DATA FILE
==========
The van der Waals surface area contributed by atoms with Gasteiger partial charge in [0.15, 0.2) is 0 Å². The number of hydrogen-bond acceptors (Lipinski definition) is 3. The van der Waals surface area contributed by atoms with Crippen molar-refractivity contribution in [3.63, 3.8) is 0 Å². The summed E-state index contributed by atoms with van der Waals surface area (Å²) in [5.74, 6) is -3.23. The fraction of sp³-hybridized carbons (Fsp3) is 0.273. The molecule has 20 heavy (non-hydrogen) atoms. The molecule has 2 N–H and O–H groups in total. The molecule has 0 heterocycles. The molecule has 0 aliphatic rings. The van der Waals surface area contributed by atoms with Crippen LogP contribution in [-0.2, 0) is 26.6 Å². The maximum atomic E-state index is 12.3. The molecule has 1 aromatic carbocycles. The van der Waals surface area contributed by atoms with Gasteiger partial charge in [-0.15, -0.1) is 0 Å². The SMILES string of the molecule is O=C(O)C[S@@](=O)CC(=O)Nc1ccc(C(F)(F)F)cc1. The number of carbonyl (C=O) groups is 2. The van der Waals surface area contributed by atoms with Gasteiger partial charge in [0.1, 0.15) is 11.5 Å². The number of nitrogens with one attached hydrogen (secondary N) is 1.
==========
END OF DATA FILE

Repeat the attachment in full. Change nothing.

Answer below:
The van der Waals surface area contributed by atoms with Gasteiger partial charge in [0.15, 0.2) is 0 Å². The number of hydrogen-bond acceptors (Lipinski definition) is 3. The van der Waals surface area contributed by atoms with Crippen molar-refractivity contribution in [3.63, 3.8) is 0 Å². The summed E-state index contributed by atoms with van der Waals surface area (Å²) in [5.74, 6) is -3.23. The fraction of sp³-hybridized carbons (Fsp3) is 0.273. The molecule has 20 heavy (non-hydrogen) atoms. The molecule has 2 N–H and O–H groups in total. The molecule has 0 heterocycles. The molecule has 0 aliphatic rings. The van der Waals surface area contributed by atoms with Crippen LogP contribution in [-0.2, 0) is 26.6 Å². The maximum atomic E-state index is 12.3. The molecule has 1 aromatic carbocycles. The van der Waals surface area contributed by atoms with Gasteiger partial charge in [-0.15, -0.1) is 0 Å². The SMILES string of the molecule is O=C(O)C[S@@](=O)CC(=O)Nc1ccc(C(F)(F)F)cc1. The number of carbonyl (C=O) groups is 2. The van der Waals surface area contributed by atoms with Gasteiger partial charge in [0.1, 0.15) is 11.5 Å². The number of nitrogens with one attached hydrogen (secondary N) is 1.